Friday, August 2, 2013

Busting Conspiracy Myths

There is always a lot of ranting about big oil profits and the fact that they are spending it to buy back their own stock rather than creating jobs or going after more oil.  Whenever the price jumps, the “pain at the pump” brings out accusations of Big Oil gouging, conspiring to fix prices.  Years ago people would swear there was a connection with the Bush administration, implying that some government higher-ups were profiting personally from this plot.

Critical thinking requires research before jumping to conclusions or buying into the arguments of known opponents.  According to Forbes, Big Oil’s average profit from gasoline is about 7 cents per gallon.  This website confirms the 7 cent figure but goes on to blame the current administration:  “Gas prices are increasing because of costs of new regulations by the Obama administration and failed policies in the Middle East.”  Apparently presidents always get blamed by one side or the other.

 Overall oil companies make a lot of money, around $100 billion for Exxon, Chevron and BP together, but they do it by selling a lot of gasoline and other products.  For a good comparison use profit as a percent of revenue; for every dollar we give them, how much do they get to keep?  For Big Oil the answer is about 10 cents.  And who benefits?  “Compared with a small fraction of oil stocks (about 1.5%) owned by corporate management, the vast majority of such investments are held by average Americans, primarily via retirement accounts.”  The latest news on Big Oil, Exxon and Chevron, is that they are experiencing cost increases greater than price increases.  If they really controlled the price of oil and gasoline, how could this happen?

The airline industry is another recipient of constant complaints and overall disapproval.  They keep charging us for things that were once free:  checked luggage, in-flight snacks, extra legroom, etc.  Then they shrink the lavatories to squeeze in a few more seats.  Prices for flights change from hour to hour, and it seems like no two people are paying the same amount for a ticket on the same flight.  It’s ridiculous, frustrating and maddening!

It's no wonder we suspect them of ripping off passengers.  That’s why I was very surprised to learn that in 2012 they earned only about 37 cents in profit per enplaned passenger – including all fees.  That’s about the cost of the peanuts you don’t get for free any more.  Overall they lost money in the first decade of this century.  (See the exhibits.)  This year may be better with projected profits around $4 per passenger.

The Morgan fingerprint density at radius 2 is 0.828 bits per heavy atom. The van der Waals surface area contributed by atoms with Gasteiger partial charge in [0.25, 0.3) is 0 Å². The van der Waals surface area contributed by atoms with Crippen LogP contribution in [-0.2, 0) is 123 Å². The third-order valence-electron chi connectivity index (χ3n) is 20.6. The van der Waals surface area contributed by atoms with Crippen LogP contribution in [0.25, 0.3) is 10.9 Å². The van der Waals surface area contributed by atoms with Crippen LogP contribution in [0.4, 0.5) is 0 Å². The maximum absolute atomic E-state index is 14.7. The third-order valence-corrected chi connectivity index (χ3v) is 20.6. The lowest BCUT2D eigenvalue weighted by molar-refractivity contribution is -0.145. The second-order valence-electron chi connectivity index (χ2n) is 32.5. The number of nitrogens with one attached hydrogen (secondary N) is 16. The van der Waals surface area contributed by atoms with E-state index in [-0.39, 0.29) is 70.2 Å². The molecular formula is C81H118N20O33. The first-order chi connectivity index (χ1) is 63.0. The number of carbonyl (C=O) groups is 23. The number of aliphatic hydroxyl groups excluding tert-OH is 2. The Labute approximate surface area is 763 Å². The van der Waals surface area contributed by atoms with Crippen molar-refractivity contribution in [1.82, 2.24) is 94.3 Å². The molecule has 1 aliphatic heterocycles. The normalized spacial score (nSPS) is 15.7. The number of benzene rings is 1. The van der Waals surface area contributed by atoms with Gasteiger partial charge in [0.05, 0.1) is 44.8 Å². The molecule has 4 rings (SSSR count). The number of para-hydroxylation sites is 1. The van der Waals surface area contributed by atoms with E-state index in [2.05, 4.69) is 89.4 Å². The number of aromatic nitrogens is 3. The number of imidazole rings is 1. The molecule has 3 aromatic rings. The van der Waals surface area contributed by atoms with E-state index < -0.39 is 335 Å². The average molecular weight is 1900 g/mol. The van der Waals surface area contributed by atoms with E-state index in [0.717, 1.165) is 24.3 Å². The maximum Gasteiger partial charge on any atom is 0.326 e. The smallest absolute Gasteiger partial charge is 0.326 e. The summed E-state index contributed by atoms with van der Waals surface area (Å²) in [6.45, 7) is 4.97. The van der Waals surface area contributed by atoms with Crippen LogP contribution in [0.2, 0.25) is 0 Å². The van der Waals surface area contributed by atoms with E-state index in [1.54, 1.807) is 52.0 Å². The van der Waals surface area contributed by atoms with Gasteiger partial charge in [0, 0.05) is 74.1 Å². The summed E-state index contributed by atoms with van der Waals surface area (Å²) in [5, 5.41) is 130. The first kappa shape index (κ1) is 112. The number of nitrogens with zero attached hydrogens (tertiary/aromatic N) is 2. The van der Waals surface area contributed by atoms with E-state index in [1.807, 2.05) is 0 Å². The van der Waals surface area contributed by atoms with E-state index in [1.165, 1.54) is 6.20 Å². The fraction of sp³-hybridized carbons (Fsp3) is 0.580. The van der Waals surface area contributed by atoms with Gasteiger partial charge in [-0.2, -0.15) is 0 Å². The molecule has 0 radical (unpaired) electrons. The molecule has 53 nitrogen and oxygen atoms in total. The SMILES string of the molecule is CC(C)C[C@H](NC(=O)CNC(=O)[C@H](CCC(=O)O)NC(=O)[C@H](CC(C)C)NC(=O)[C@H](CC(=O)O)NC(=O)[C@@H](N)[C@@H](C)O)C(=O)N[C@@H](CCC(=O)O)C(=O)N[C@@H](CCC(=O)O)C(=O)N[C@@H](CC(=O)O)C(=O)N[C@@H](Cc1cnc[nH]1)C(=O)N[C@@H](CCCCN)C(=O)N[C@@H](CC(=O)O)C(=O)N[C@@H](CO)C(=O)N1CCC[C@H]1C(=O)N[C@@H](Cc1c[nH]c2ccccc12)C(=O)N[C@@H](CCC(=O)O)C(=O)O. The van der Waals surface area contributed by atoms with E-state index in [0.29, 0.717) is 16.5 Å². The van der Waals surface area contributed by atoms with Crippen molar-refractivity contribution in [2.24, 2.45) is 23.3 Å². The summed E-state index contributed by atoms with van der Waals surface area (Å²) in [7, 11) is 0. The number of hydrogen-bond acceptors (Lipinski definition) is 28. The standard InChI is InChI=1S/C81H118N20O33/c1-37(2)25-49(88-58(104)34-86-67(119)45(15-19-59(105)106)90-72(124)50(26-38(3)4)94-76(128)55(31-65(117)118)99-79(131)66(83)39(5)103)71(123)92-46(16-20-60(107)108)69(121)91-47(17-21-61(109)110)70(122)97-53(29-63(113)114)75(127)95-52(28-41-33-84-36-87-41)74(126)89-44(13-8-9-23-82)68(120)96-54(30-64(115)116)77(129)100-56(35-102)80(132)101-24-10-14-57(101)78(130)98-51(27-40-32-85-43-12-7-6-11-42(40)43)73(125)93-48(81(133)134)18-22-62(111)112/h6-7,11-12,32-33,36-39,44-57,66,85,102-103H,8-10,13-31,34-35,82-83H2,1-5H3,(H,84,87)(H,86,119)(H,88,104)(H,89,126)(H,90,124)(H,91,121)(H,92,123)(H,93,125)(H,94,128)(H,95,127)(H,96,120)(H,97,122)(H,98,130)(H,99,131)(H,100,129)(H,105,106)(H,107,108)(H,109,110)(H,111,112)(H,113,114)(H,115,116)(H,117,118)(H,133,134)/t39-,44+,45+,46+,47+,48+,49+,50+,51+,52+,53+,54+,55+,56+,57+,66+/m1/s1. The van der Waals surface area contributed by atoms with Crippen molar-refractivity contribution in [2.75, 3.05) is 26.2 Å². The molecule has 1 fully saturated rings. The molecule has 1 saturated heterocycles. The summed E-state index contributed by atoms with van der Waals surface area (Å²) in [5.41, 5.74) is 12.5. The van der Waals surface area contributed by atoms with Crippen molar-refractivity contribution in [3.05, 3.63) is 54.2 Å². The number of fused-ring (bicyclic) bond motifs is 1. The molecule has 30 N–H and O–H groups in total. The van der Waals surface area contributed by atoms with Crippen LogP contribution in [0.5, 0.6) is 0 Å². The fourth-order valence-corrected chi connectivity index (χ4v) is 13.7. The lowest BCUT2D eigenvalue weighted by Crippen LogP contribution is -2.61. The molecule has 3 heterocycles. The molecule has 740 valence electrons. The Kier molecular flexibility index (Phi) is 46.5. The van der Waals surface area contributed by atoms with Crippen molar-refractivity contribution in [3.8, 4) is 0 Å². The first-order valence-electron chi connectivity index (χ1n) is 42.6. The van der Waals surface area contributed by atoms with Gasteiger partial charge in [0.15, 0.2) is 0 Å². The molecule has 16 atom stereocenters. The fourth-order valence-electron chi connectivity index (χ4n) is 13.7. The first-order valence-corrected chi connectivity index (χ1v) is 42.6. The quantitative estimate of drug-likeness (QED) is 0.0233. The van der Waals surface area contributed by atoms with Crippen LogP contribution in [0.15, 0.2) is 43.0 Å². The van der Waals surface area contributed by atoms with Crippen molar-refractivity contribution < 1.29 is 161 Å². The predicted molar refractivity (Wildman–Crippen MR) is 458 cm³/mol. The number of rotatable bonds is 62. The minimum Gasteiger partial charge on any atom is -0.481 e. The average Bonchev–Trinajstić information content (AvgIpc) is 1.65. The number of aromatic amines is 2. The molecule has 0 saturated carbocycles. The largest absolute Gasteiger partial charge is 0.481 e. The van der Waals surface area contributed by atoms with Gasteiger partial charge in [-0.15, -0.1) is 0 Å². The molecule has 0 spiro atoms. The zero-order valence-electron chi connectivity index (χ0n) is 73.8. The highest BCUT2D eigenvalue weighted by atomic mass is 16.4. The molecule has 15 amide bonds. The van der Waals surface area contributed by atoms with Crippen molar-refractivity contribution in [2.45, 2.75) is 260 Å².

Now McDonalds, Apple and Starbucks earn about double the rate (profit/revenue) of oil companies and many times more than airlines with substantially less risky businesses, yet we don’t hear conspiracy theories and price-fixing accusations about those companies.  (For the quarter ending June 30, McDonalds earned $1.4 billion on revenues of $7.08 billion That’s 19.8% of sales.)  It’s curious how the concept of enemies can spread through society with so little effort to challenge or verify the data.


  1. So here is my take. You haven't followed the trail of the money far enough to understand people's real frustration. If Exxon makes 3 billion in profits this quarter, even though its only 7 cents a gallon, where is that profit going? Are they reinvesting it? Giving it to shareholders? Paying multimillion dollar salaries to presidents and VPs? Ah, there is the loop being closed. Its not that Bush might have been profiting "directly" but what about money that those Exxon fat cat millionaires were giving to the campaigns to keep them in power? Of course we should use critical thinking to see a more complete story, but the effect of being in power shapes how the society is run, just ask the democrats about the judges that Bush appointed or the republicans about Obamacare. My take is the frustration of the majority of Americans is that this big profit is used to benefit the rich few and not consider the interests of the many.

  2. First, I am not saying that these industries should be held up as models or heroes, but there is not some secret conspiracy to rip off the consumer. Profits per gallon are modest and not manipulated.
    On your other points, if money can buy elections, who’s fault is that? Is it the fat-cat contributors or the voters who don’t really understand who they are voting for and why? Are we being led astray by slick advertising and charming personalities instead of substance? Then shame on us.
    I agree that there are people in America being paid more than they deserve. It includes oil executives, many movie stars, professional athletes and team owners as well as the guy who tells his doctor his back hurts and then stays home collecting workers compensation while doing yard work more strenuous than his job. That’s an entirely different subject.
    Finally, the big profit of Big Oil is distributed (to the many) as shown in the reference above – “nearly 50 percent of all corporate shares are held by public and private pension and retirement funds, including 401(k)s, and IRAs. Individual investors own 20 percent, while financial institutions and asset management companies own 27 percent. That's 97 percent. Less than 3 percent is owned by corporate executives and board members.”


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